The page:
<p>When Anurag Dod launched the search engine, www.guruji.com, in 2006, he harboured no ambition of making it big in a matter of months. A graduate of Indian Institute of Technology, Delhi, he had built the first crawler-based search engine in India, designed to make search simple for Indian users. “Our proprietary algorithm automatically identifies content on the web and organises it in such a way that Indian users get search results that are most relevant to them geographically,” explains Dod.
Having worked with web start-ups, Dod was aware that he was building a product with a longer gestation period. “When I worked with web companies in the US, there was a lot of interest around internet and search engine was an experimental medium. Soon, the search engine space was dominated by biggies like Google, MSN and Yahoo. So, I had to do something that others were not doing,” said Dod.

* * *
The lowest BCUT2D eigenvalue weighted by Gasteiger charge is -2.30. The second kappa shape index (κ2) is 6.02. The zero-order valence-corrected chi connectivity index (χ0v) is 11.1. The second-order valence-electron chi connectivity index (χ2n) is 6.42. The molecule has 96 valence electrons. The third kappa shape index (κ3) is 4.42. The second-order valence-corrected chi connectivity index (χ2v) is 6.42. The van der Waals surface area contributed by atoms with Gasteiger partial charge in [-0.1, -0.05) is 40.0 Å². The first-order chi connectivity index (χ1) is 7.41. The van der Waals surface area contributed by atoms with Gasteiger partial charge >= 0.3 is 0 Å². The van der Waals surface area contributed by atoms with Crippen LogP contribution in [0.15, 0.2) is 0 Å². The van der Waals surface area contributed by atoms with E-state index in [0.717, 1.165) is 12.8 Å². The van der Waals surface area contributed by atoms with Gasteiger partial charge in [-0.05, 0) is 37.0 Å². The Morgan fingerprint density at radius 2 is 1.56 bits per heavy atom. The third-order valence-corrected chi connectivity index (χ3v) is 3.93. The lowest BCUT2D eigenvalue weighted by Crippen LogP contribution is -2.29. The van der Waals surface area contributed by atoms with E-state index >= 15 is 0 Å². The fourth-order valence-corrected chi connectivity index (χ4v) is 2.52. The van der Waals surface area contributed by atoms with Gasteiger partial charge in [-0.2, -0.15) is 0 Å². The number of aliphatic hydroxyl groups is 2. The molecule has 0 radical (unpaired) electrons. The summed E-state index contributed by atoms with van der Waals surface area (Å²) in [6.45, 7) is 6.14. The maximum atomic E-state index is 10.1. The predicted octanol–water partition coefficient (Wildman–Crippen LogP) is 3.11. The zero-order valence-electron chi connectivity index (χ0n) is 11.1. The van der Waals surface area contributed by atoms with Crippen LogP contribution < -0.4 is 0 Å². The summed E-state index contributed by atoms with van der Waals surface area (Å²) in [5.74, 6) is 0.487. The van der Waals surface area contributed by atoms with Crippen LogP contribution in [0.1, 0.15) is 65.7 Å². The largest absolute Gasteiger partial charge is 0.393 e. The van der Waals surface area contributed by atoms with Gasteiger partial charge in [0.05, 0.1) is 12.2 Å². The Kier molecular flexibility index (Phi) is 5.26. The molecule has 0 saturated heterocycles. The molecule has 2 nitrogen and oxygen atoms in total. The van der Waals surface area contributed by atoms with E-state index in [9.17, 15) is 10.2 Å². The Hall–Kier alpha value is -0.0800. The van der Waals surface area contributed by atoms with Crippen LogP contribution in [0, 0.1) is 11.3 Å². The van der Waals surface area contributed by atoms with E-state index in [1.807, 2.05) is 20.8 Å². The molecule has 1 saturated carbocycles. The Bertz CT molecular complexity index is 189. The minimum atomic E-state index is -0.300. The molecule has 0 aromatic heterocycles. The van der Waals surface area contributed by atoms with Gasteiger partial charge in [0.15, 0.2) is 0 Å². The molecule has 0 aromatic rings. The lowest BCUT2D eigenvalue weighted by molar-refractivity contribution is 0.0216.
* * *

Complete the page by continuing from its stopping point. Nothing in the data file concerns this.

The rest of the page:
So, while global search engines concentrate on global search findings, Guruji builds its results on local listings.
Dod’s rationale for Guruji’s existence is simple: “In China, Baidu is the number-one search engine, not Google. Again, in Korea, Naver is a more popular search engine, not the global giants.”
Realising that investment had to be made mainly in servers, acquiring talent and speeding up the results, the 36-year-old entrepreneur went for external funding to keep afloat. A $7 million infusion from Sequoia Capital India, the company that has funded some global search engines, helped Dod perfect his search engine.
This was followed by a second round of funds from Sandstone Capital, which pumped in another $8 million.
Guruji.com hopes to break even. On an average, the search engine clocks nearly 1 million searches everyday and users are primarily Indian youth.
What users like the best, says Dod, are Guruji’s music, image search and getting updates on stock quotes.
According to the Comscore report, Guruji.com is ranked the fourth-best search engine, following Google, Yahoo and MSN.
It has also been rated by JuxtConsult report as the most user-friendly search engine for music.
However, Dod knows he has a long way to go and accepts candidly: “Our competitors are established search engines like Google and even local search providers like Justdial.com. We too have a city-specific search but our next move is to build on it,” he concludes.